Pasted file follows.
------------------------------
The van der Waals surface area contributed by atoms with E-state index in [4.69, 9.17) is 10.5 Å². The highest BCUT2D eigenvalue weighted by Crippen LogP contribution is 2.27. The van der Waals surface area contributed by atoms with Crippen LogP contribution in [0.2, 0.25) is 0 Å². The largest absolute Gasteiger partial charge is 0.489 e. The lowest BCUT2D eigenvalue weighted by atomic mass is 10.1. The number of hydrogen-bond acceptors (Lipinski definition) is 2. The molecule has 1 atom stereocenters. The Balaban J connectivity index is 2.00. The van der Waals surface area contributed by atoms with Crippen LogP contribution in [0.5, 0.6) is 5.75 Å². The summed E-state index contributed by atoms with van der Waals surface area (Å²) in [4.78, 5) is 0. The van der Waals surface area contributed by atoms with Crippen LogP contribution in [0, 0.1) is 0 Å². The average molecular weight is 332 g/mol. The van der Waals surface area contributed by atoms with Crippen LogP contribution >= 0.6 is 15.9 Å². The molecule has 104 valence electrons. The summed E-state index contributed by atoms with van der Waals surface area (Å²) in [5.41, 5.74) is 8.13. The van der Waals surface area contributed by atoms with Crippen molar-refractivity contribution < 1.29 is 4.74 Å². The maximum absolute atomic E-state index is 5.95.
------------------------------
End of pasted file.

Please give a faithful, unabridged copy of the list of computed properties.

The van der Waals surface area contributed by atoms with E-state index in [4.69, 9.17) is 10.5 Å². The highest BCUT2D eigenvalue weighted by Crippen LogP contribution is 2.27. The van der Waals surface area contributed by atoms with Crippen LogP contribution in [0.2, 0.25) is 0 Å². The largest absolute Gasteiger partial charge is 0.489 e. The lowest BCUT2D eigenvalue weighted by atomic mass is 10.1. The number of hydrogen-bond acceptors (Lipinski definition) is 2. The molecule has 1 atom stereocenters. The Balaban J connectivity index is 2.00. The van der Waals surface area contributed by atoms with Crippen LogP contribution in [0.5, 0.6) is 5.75 Å². The summed E-state index contributed by atoms with van der Waals surface area (Å²) in [4.78, 5) is 0. The van der Waals surface area contributed by atoms with Crippen LogP contribution in [0, 0.1) is 0 Å². The average molecular weight is 332 g/mol. The van der Waals surface area contributed by atoms with Crippen LogP contribution >= 0.6 is 15.9 Å². The molecule has 104 valence electrons. The summed E-state index contributed by atoms with van der Waals surface area (Å²) in [5.41, 5.74) is 8.13. The van der Waals surface area contributed by atoms with Crippen molar-refractivity contribution < 1.29 is 4.74 Å². The maximum absolute atomic E-state index is 5.95.